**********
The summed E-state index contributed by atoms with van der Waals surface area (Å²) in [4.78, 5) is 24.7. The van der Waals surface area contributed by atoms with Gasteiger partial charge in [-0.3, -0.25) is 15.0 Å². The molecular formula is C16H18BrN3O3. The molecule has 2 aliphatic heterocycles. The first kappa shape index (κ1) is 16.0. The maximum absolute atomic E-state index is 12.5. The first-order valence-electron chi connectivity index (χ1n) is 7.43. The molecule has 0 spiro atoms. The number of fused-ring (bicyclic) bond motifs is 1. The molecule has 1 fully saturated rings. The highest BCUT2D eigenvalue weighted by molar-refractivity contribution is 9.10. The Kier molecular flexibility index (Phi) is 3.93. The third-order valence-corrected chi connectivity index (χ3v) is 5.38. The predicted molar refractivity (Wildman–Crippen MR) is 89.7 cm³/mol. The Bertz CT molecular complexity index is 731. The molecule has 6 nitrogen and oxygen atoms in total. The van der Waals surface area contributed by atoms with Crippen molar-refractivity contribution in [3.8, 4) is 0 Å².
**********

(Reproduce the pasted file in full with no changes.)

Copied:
The summed E-state index contributed by atoms with van der Waals surface area (Å²) in [4.78, 5) is 24.7. The van der Waals surface area contributed by atoms with Gasteiger partial charge in [-0.3, -0.25) is 15.0 Å². The molecular formula is C16H18BrN3O3. The molecule has 2 aliphatic heterocycles. The first kappa shape index (κ1) is 16.0. The maximum absolute atomic E-state index is 12.5. The first-order valence-electron chi connectivity index (χ1n) is 7.43. The molecule has 0 spiro atoms. The number of fused-ring (bicyclic) bond motifs is 1. The molecule has 1 fully saturated rings. The highest BCUT2D eigenvalue weighted by molar-refractivity contribution is 9.10. The Kier molecular flexibility index (Phi) is 3.93. The third-order valence-corrected chi connectivity index (χ3v) is 5.38. The predicted molar refractivity (Wildman–Crippen MR) is 89.7 cm³/mol. The Bertz CT molecular complexity index is 731. The molecule has 6 nitrogen and oxygen atoms in total. The van der Waals surface area contributed by atoms with Crippen molar-refractivity contribution in [3.8, 4) is 0 Å².